Attempts to reduce stigma in high-income countries have achieved some measure of success, though the durability of these results is uncertain [22,23]. Furthermore, the evidence, especially from low- and middle-income countries (LMICs), is not sufficient to understand the extent to which these interventions can be generalized [24–32]. Contrary to the hypotheses that motivated many of the early large-scale awareness campaigns in many high-income countries during the 1990s and 2000s, increasing understanding of the potential biological underpinnings of mental illness has not positively influenced attitudes toward persons with mental illness, and there are some circumstances in which this increasing biological understanding may have even worsened stigma [26,33–38]. The successes of recent contact-based interventions that promote meaningful contact with persons with mental illness alongside targeted education appear to hold some promise for long-term stigma reduction efforts [22,23,39–42]. While results from this class of interventions are somewhat mixed, a key ingredient of successful contact interventions seems to be an emphasis on recovery [43,44]. It may be, then, that one reason early interventions failed to reduce stigma is that the stigma attached to mental illness is driven in large part by beliefs about the extent to which it can be treated , and, despite increasing acceptance of biological causes of mental illness, many people continue to perceive mental illness to be untreatable [10,46].
Experiments that have been conducted to examine the relationship of treatment information to stigmatizing attitudes in the United States have shown that providing study participants with vignettes describing successful treatment of mental illness can reduce desire for social distance and negative attitudes about mental illness and can enhance beliefs in the effectiveness of treatment [47–49]. This treatable-illness hypothesis has not been tested internationally, but related literature on HIV stigma in sub-Saharan Africa suggests that the widespread availability of effective HIV antiretroviral treatment has enabled people with HIV to actively contribute (socially and economically) to their communities, thereby reducing internalized stigma among people with HIV and enhancing their standing in the general community [50–56]. Taken together, these studies suggest that the connection between perceptions of treatability and mental illness stigma may also generalize to contexts like sub-Saharan Africa.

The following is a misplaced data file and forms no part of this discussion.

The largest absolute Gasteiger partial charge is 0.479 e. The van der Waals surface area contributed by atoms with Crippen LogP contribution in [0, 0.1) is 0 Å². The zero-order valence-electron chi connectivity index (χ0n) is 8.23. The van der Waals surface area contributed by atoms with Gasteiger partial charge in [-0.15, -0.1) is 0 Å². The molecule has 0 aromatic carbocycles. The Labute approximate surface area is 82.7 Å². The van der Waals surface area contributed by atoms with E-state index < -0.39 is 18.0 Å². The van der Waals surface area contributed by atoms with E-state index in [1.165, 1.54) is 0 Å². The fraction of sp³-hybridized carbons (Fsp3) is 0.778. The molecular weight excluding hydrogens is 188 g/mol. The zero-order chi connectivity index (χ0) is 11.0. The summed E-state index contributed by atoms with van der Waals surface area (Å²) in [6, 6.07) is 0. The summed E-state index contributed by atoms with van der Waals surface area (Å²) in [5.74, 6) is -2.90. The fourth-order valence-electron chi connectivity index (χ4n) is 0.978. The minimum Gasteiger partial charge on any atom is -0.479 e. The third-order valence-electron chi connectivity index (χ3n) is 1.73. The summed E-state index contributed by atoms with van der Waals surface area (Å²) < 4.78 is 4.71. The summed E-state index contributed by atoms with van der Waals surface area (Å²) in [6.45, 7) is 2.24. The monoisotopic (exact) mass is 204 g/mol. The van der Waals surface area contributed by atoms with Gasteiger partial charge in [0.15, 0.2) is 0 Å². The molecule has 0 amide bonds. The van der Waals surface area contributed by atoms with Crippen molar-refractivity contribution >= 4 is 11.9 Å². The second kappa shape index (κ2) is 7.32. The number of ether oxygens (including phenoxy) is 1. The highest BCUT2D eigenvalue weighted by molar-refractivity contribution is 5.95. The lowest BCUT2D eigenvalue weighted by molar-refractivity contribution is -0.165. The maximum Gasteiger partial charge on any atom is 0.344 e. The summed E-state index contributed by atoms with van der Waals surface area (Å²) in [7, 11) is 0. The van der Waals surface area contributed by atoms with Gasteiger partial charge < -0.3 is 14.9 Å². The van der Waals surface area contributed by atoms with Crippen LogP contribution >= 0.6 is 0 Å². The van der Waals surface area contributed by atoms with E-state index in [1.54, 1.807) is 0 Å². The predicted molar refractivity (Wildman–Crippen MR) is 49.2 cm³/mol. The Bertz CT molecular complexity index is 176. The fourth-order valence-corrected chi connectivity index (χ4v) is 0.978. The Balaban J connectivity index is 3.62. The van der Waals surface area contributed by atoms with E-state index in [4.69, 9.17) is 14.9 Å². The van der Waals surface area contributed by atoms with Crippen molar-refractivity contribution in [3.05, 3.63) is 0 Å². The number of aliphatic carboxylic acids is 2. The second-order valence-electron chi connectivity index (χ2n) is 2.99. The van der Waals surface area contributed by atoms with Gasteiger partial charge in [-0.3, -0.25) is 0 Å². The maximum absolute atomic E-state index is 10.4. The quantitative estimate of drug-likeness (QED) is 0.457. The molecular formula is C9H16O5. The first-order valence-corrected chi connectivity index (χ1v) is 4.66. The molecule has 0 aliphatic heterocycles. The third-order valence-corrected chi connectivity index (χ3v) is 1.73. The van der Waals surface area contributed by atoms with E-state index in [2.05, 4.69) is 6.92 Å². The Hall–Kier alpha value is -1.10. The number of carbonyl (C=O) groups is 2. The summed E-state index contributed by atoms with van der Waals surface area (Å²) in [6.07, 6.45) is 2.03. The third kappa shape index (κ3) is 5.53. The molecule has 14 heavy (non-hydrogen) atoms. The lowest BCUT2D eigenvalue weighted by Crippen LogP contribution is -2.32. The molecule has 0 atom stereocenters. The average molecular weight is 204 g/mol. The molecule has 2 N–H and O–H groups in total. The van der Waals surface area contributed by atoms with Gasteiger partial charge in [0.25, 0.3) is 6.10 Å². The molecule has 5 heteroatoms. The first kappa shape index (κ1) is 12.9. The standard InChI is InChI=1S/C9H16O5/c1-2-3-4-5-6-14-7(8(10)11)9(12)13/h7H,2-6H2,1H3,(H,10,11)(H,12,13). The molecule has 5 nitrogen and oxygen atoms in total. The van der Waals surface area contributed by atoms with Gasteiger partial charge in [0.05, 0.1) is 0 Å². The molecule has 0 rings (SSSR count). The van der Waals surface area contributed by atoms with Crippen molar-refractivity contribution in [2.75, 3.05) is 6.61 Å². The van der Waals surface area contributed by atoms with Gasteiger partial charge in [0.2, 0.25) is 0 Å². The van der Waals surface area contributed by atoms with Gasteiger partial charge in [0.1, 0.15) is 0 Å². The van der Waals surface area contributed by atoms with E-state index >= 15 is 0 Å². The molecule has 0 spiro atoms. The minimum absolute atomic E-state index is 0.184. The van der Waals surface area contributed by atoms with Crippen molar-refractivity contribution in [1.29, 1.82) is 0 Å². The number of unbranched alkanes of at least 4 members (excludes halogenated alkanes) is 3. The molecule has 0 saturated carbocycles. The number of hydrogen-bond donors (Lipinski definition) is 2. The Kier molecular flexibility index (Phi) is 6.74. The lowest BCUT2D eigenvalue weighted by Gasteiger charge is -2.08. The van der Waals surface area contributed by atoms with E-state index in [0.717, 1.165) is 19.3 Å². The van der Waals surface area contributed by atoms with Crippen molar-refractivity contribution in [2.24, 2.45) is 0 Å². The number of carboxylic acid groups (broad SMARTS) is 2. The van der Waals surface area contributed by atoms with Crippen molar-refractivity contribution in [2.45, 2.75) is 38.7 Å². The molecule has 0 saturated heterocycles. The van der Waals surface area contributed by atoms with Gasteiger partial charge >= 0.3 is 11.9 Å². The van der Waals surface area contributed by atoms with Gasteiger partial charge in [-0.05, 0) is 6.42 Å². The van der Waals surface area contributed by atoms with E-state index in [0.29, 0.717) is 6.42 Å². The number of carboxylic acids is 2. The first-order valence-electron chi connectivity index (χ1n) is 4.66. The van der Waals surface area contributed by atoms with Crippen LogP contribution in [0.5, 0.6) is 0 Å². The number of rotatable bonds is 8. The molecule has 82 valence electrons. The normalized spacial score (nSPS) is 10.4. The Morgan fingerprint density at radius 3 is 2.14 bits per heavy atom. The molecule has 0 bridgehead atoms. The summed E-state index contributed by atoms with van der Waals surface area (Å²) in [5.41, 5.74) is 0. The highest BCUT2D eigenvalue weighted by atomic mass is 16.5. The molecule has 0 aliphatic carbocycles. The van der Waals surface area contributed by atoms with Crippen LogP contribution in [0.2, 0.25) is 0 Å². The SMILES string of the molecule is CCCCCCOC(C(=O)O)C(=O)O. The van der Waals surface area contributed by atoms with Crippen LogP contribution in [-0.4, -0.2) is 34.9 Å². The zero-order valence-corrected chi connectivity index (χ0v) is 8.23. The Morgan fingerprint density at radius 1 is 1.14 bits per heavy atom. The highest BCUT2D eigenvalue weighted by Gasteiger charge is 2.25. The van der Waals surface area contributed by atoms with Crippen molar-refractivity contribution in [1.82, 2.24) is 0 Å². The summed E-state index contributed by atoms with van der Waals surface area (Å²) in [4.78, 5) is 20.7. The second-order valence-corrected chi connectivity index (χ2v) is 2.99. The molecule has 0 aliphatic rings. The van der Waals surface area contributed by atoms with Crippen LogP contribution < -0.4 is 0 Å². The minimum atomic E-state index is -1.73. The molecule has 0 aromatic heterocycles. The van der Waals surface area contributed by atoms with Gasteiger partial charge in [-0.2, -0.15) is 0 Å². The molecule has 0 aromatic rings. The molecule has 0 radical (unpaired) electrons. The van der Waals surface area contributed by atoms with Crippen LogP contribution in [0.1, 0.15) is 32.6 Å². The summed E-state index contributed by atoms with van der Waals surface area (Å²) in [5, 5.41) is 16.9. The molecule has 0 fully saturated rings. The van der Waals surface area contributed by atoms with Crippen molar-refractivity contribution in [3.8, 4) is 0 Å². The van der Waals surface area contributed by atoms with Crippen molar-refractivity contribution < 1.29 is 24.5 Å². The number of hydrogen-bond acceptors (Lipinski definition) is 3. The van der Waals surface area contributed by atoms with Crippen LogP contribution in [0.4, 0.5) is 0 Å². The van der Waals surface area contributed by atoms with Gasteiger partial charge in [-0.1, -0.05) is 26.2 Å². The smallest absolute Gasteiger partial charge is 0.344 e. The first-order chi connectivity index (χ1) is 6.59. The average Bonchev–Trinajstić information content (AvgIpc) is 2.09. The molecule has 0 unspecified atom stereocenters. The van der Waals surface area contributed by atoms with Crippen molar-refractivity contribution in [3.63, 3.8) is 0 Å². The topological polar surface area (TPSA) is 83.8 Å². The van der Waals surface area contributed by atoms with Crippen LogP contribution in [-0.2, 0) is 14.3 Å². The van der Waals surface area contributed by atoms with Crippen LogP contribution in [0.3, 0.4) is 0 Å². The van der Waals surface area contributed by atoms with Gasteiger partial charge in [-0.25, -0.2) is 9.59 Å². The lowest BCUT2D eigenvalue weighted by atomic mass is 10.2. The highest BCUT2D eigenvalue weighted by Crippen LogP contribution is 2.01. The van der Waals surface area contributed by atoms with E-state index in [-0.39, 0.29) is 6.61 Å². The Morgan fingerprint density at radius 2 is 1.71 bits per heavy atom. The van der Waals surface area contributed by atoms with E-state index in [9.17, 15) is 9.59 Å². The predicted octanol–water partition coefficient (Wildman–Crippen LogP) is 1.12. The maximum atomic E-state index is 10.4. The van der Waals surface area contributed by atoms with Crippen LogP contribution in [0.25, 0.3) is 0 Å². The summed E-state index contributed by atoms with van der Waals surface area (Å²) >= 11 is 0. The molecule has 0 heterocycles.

To investigate the treatable-illness hypothesis, we embedded a survey experiment into a whole-population cohort study in rural southwestern Uganda. Adapting vignettes from the General Social Survey and the novel study by McGinty and colleagues , we aimed to determine whether the extent to which mental illness was portrayed as a treatable medical condition affected personal beliefs and perceived norms about mental illness and about people with mental illness. Specifically, we hypothesized that descriptions of mental illness alone and relapse after initially effective treatment would elicit more stigmatizing responses compared with descriptions of successfully treated mental illness.
This study was conducted in the eight villages of Nyakabare Parish, a rural administrative subunit of Mbarara District in the southwest region of Uganda. The study site is representative of rural communities in Mbarara District; it is relatively isolated, with an economy dominated by small-scale farming, animal husbandry, and petty trading, and both food and water insecurity are common [57,58]. All procedures were embedded within an ongoing, whole-population social network cohort study in which study participants are surveyed biennially . The study includes all adults aged 18 years and above (and emancipated minors aged 16–17 years) who maintain stable primary residence within the roughly 11-square-kilometer area of the parish and who can give informed consent to participate. Exclusions include people who cannot communicate meaningfully with research staff, for example, because of deafness, mutism, or aphasia; people with behavioral problems thought to represent psychosis, neurological damage, or acute intoxication; and people too cognitively impaired to provide informed consent. Participants in the baseline survey, which was completed in 2015, served as the randomization sample for the present survey experiment. The second biennial survey was fielded between November 2016 and June 2018, providing the data reported in this manuscript.